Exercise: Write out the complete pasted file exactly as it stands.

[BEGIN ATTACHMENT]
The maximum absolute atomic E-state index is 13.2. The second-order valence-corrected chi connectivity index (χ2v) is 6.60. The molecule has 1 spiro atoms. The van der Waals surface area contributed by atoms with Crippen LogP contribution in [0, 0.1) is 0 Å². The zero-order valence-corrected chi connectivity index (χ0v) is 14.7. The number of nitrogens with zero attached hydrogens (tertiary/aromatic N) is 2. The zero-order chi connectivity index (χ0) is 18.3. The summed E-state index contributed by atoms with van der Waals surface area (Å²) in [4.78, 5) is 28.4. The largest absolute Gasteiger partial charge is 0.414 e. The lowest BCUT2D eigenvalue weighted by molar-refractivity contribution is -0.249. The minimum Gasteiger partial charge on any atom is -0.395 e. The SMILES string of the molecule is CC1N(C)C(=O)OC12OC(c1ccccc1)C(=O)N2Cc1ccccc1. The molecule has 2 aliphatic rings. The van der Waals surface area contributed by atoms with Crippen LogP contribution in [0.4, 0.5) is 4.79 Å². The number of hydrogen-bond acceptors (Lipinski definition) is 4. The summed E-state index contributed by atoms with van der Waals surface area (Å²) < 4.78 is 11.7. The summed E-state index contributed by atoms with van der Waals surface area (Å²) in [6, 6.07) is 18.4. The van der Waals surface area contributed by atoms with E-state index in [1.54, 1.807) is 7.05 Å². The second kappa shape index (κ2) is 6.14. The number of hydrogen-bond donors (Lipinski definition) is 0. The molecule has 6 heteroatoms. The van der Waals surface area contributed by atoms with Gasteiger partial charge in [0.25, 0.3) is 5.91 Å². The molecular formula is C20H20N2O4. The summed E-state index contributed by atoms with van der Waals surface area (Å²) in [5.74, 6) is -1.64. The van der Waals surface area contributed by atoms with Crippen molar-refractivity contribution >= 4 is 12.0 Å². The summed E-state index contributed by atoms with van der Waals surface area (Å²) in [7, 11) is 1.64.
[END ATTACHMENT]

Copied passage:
The maximum absolute atomic E-state index is 13.2. The second-order valence-corrected chi connectivity index (χ2v) is 6.60. The molecule has 1 spiro atoms. The van der Waals surface area contributed by atoms with Crippen LogP contribution in [0, 0.1) is 0 Å². The zero-order valence-corrected chi connectivity index (χ0v) is 14.7. The number of nitrogens with zero attached hydrogens (tertiary/aromatic N) is 2. The zero-order chi connectivity index (χ0) is 18.3. The summed E-state index contributed by atoms with van der Waals surface area (Å²) in [4.78, 5) is 28.4. The largest absolute Gasteiger partial charge is 0.414 e. The lowest BCUT2D eigenvalue weighted by molar-refractivity contribution is -0.249. The minimum Gasteiger partial charge on any atom is -0.395 e. The SMILES string of the molecule is CC1N(C)C(=O)OC12OC(c1ccccc1)C(=O)N2Cc1ccccc1. The molecule has 2 aliphatic rings. The van der Waals surface area contributed by atoms with Crippen LogP contribution in [0.4, 0.5) is 4.79 Å². The number of hydrogen-bond acceptors (Lipinski definition) is 4. The summed E-state index contributed by atoms with van der Waals surface area (Å²) < 4.78 is 11.7. The summed E-state index contributed by atoms with van der Waals surface area (Å²) in [6, 6.07) is 18.4. The van der Waals surface area contributed by atoms with E-state index in [1.54, 1.807) is 7.05 Å². The second kappa shape index (κ2) is 6.14. The number of hydrogen-bond donors (Lipinski definition) is 0. The molecule has 6 heteroatoms. The van der Waals surface area contributed by atoms with Gasteiger partial charge in [0.25, 0.3) is 5.91 Å². The molecular formula is C20H20N2O4. The summed E-state index contributed by atoms with van der Waals surface area (Å²) in [5.74, 6) is -1.64. The van der Waals surface area contributed by atoms with Crippen molar-refractivity contribution >= 4 is 12.0 Å². The summed E-state index contributed by atoms with van der Waals surface area (Å²) in [7, 11) is 1.64.